The Teachers’ Dignity Coalition (TDC) is not satisfied with the Department of Education’s (DepEd) plan to simply repair the complained slow laptops issued to teachers.
In an interview with Teleradyo on Wednesday night, TDC National Chairperson Benjo Basas said it is still not enough to repair or replace the laptops.
For Basas, it is still necessary to investigate carefully if anyone should be responsible for the purchase of the laptops described in the Commission on Audit (COA) report as “pricey” or expensive but “outdated.”
“Napaka-importante talaga na magkaroon talaga dito ng impartial at malalimang investigation,” said Basas.
Meanwhile, this Thursday morning, the Alliance of Concerned Teachers protested in front of the Department of Budget and Management (DBM) office in Manila regarding purchasing laptops.
The Procurement Service of DBM or PS-DBM did the procurement of the laptop for DepEd.
Teachers group lament DepEd’s defective laptops
DepEd earlier said that if it proves that the laptops issued are indeed slow, it will insist on the warranty provision where the specification can be upgraded or the laptops replaced.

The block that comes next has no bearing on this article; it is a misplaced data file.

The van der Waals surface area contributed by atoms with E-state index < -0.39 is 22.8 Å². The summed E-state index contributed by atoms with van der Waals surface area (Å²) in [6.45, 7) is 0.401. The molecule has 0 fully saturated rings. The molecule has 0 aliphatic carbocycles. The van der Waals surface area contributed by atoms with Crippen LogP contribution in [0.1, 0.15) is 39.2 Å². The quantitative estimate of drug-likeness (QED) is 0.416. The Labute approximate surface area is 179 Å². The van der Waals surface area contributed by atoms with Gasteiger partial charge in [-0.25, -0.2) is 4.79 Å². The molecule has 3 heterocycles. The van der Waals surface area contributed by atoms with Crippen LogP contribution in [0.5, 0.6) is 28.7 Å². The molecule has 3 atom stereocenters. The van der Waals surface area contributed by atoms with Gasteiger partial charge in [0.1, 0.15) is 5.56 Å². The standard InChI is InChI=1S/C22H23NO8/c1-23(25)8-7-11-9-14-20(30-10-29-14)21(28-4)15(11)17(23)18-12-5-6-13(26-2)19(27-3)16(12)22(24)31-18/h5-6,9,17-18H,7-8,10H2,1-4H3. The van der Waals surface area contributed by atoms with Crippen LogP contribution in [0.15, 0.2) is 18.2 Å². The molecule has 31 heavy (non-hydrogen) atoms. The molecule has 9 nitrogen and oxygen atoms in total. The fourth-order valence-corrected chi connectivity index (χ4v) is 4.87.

In a separate interview, DepEd promised that they would focus on the issue and find out what really happened in the purchase of the allegedly overpriced laptops.
The Department of Education (DepEd) purchased P2.4-billion worth of laptops for teachers in connection with the 2021 distance learning amid the COVID-19 pandemic. Units that are “entry-level,” “outdated,” and “expensive” have been criticized by teachers.
This is what appears in the 2021 annual audit report of the Commission on Audit (COA) in DepEd. It is said to have been purchased through the Procurement Service of the Department of Budget and Management (DBM-PS), although there are many cheaper and better options on the market.
Due to the higher price of the purchased laptops (P58,300), many teachers did not benefit from it, numbering 28,917, COA said. Intel Celeron is said to be the processor of computers.